What Horses Have Taught Me About Winning and Losing

Our sport comes with a lot of highs and lows both at home, and in the show ring. In a sport where the start of many of our classes is indicated by the phrase “You are now being judged…” it’s inevitable that many of our wins and losses feel deeply personal. But horses have taught me some valuable lessons about both.

Winning is is the easy lesson. Be graceful, but be proud. A barn mate may have had a tough show and you can be both proud of your own accomplishments, and understanding about their own struggles. This may not even be a win at a show. Perhaps you really nailed all of your lead changes in a lesson, but a friend’s horse stopped at every other jump. Be excited for your win, and acknowledge the work you put in to get there. And yet, don’t forget to be a friend.

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Losing is harder. When we have a bad show or a bad ride, it’s easy to be angry. It’s easy to say “if this hadn’t happened” or “if the judge only liked palominos” (I’ve said it too!) or “if only I had an easier or more flashy horse” things might have been different. It’s easy to be angry at the person who won and to say they didn’t deserve it because they don’t work as hard as you, or aren’t as correct as you, etc. And maybe those are all true. But they don’t get you any closer to a win next time.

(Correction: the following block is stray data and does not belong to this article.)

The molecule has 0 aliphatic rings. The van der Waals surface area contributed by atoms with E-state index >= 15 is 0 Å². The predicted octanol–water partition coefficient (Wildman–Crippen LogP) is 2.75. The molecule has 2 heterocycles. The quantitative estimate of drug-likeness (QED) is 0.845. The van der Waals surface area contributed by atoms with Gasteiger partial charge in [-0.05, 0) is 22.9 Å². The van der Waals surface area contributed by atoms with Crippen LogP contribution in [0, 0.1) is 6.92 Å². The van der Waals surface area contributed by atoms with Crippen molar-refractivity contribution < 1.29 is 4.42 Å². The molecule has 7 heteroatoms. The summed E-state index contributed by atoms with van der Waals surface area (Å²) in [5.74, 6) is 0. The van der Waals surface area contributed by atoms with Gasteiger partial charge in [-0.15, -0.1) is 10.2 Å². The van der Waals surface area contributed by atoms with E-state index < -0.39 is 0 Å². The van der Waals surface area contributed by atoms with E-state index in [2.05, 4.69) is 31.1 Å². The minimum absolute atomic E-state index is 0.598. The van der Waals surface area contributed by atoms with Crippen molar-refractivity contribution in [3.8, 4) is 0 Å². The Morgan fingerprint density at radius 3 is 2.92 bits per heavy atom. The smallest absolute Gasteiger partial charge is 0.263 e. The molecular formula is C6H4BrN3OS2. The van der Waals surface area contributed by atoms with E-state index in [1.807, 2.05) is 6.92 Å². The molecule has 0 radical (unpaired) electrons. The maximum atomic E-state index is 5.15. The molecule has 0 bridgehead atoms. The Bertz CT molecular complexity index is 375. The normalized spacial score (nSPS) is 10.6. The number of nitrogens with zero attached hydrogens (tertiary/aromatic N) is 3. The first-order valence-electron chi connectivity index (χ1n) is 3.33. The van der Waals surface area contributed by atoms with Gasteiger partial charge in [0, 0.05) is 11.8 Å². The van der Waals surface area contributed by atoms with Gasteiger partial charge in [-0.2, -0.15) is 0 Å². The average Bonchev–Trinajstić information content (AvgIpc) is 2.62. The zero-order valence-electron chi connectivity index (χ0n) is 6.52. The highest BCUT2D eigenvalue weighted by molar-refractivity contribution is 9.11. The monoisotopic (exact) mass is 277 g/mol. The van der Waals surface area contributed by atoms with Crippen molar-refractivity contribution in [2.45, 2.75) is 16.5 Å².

If you need to have a little cry, or have a little temper tantrum when you get off, do it–If you aren’t a little heartbroken, you probably didn’t want it badly enough in the first place! Keeping that frustration inside can just cause it to stack up, and there’s something deeply satisfying about the sound of your crop thunking against a wall. But once that’s out of your system, it’s time to look forward. Screaming and yelling and bullying your horse during the next ride won’t fix anything, and neither will doing what you’ve always done to get to where you are.

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This is MY motivation to be better, but I still make this mistake from time to time.

Even though it’s sometimes tempting, beating your horse won’t make him jump better, and neither will berating your trainer for your failure. In fact, taking out your frustration on everyone and everything around you that you feel is to blame will only poison those relationships in the long term.

What I’ve learned, is that it’s ok to take a moment to be angry, or sad, or afraid. But after that? Then it’s time to be better, to do better, and to work harder. Identify why you failed, and don’t let yourself make the same mistake. I guarantee you’ll make it anyway! But each time you do, be more motivated the next time. Moving forward is the only way through a hard loss, and it’s the only way to improve.

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The biggest thing I’ve learned is that there is rarely a loss you cannot come back from. It may be hard, and it may take more time and dedication and passion than you ever anticipated, but it can be done.

7 thoughts on “What Horses Have Taught Me About Winning and Losing

  1. Absolutely well said. And one of the reasons that I think riding is such a valuable sport for kids- in such a “ribbon for participation” culture, riding teaches us how to deal with losses gracefully. Or semi-gracefully. Or once you’re grown up, with wine. You know, whatever works.

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